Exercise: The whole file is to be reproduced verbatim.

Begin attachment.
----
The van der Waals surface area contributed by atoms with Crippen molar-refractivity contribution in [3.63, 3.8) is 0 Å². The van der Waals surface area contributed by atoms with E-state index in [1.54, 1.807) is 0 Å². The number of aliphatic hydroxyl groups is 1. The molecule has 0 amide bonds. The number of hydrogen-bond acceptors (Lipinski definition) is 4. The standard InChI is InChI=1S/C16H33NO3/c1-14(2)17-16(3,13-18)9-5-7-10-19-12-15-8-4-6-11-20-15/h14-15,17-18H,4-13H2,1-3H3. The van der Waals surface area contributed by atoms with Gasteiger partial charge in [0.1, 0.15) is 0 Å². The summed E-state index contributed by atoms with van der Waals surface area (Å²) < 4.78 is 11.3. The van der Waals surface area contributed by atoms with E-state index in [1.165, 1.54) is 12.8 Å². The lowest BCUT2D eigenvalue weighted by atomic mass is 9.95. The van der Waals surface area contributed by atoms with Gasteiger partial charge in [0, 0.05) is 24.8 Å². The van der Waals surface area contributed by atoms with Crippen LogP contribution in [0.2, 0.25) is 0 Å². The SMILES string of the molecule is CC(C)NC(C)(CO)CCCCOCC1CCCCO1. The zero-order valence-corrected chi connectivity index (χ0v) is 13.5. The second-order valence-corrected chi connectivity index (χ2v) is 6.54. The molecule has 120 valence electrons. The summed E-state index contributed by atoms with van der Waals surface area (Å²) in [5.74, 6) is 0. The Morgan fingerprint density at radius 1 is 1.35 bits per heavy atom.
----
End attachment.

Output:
The van der Waals surface area contributed by atoms with Crippen molar-refractivity contribution in [3.63, 3.8) is 0 Å². The van der Waals surface area contributed by atoms with E-state index in [1.54, 1.807) is 0 Å². The number of aliphatic hydroxyl groups is 1. The molecule has 0 amide bonds. The number of hydrogen-bond acceptors (Lipinski definition) is 4. The standard InChI is InChI=1S/C16H33NO3/c1-14(2)17-16(3,13-18)9-5-7-10-19-12-15-8-4-6-11-20-15/h14-15,17-18H,4-13H2,1-3H3. The van der Waals surface area contributed by atoms with Gasteiger partial charge in [0.1, 0.15) is 0 Å². The summed E-state index contributed by atoms with van der Waals surface area (Å²) < 4.78 is 11.3. The van der Waals surface area contributed by atoms with E-state index in [1.165, 1.54) is 12.8 Å². The lowest BCUT2D eigenvalue weighted by atomic mass is 9.95. The van der Waals surface area contributed by atoms with Gasteiger partial charge in [0, 0.05) is 24.8 Å². The van der Waals surface area contributed by atoms with Crippen LogP contribution in [0.2, 0.25) is 0 Å². The SMILES string of the molecule is CC(C)NC(C)(CO)CCCCOCC1CCCCO1. The zero-order valence-corrected chi connectivity index (χ0v) is 13.5. The second-order valence-corrected chi connectivity index (χ2v) is 6.54. The molecule has 120 valence electrons. The summed E-state index contributed by atoms with van der Waals surface area (Å²) in [5.74, 6) is 0. The Morgan fingerprint density at radius 1 is 1.35 bits per heavy atom.